On day 2 of this year’s virtual City Week event, I was joined by investigators and regulators to discuss the latest developments in financial crime. On the panel were:
- Ilana de Wild, Director for Organised and Emerging Crime at Interpol;
- Mark Steward, Executive Director of Enforcement and Market Oversight at the Financial Conduct Authority (FCA);
- Sara Lawson QC, General Counsel at the Serious Fraud Office; and
- Richard A. Powers, the Acting Assistant Attorney General at the US Department of Justice.
Much of the discussion centred on cryptoassets. Panellists were concerned that the likes of bitcoin were being used to hide or launder criminal proceeds, particularly where de-centralised exchange services impede know-your-customer (KYC) and other checks on counterparties.
The recent recovery of roughly half the $4.4m in bitcoin paid to hackers following the ransomware attack on the Colonial Pipeline in the US shows that the enforcement authorities are getting better at tracing crypto transactions. But the discussion revealed some of the legal challenges authorities must grapple with when taking enforcement action against such assets, such as which jurisdiction applies to a transaction.
Under the UK’s anti-money laundering (AML) and counter-terrorist financing (CTF) rules, firms carrying out certain cryptoasset activities in the UK must register with the Financial Conduct Authority (FCA). However, many remain unregistered despite these requirements – because they have failed either to apply or to meet the FCA’s requirements. FCA-regulated entities dealing with unregistered firms face AML/CTF and regulatory risks.
In the longer term there is a question as to whether the FCA’s regulatory focus on AML and CTF is sufficient to protect against all the risks of cryptoassets, including the potential risks they present to consumers given their volatility.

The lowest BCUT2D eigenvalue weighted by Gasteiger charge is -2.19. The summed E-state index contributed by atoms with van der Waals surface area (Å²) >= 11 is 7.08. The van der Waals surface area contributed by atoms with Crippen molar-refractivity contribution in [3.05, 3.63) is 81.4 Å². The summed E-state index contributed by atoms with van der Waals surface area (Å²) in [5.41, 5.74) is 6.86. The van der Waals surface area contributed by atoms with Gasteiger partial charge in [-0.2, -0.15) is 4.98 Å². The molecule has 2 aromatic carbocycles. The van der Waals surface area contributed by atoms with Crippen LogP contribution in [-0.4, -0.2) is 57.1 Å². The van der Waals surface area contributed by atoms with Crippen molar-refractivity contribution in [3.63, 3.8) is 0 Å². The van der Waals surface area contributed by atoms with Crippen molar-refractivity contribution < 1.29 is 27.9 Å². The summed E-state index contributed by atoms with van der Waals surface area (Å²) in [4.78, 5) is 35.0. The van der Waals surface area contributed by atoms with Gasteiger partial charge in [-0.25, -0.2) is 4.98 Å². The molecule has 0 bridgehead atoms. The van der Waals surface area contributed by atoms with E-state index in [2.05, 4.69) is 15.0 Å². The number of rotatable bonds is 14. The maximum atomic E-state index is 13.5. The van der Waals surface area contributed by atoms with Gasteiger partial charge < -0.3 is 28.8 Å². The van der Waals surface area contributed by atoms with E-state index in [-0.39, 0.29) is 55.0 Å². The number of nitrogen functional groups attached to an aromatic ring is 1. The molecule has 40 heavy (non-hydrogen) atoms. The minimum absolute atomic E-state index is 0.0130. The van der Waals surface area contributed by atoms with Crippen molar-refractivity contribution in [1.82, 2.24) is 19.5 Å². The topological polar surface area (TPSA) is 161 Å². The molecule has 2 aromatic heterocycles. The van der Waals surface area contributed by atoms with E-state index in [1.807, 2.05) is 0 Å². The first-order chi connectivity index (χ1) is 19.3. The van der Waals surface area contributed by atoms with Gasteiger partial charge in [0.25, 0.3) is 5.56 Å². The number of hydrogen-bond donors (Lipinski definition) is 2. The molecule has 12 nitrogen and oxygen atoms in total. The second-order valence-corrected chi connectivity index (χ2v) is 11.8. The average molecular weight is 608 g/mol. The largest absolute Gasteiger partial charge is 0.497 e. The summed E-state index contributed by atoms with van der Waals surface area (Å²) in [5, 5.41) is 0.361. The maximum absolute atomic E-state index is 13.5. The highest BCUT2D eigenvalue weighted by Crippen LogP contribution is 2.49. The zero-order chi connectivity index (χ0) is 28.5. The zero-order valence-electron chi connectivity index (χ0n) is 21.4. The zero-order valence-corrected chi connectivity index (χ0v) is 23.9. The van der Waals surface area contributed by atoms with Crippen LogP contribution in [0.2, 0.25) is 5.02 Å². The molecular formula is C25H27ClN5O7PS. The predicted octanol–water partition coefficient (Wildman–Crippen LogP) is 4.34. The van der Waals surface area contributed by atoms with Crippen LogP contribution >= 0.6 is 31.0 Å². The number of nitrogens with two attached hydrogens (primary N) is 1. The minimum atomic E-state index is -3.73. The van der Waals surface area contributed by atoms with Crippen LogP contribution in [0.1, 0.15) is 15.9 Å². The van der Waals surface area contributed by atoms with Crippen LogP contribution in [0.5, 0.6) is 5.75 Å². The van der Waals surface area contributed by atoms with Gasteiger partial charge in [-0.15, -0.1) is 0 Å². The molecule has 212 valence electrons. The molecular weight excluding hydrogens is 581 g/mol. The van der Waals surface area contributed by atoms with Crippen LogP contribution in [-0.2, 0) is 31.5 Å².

Crimes enabled by the latest digital technologies demand a response in kind. Financial firms are developing tools to prevent financial crime, such as enhanced KYC tools, while regulators are developing digital technologies that can track and identify suspicious transactions and trading patterns in real time across pools of data. The hope is that the transparency this technology brings will act as a significant deterrent to bad actors.
Antitrust regulators are concerned how emerging technologies can be used to effect (and conceal) anticompetitive conduct. For example, competitors could negotiate cartel arrangements using private encrypted messaging services or set agreed prices for certain customers using pricing algorithms.
Panel members stressed the importance of systems and controls. Financial firms need to ensure their staff are trained in, understand and follow the compliance processes in place. And senior management need to set the tone by regularly reminding staff about the role they have to play in preventing criminal activities on their watch.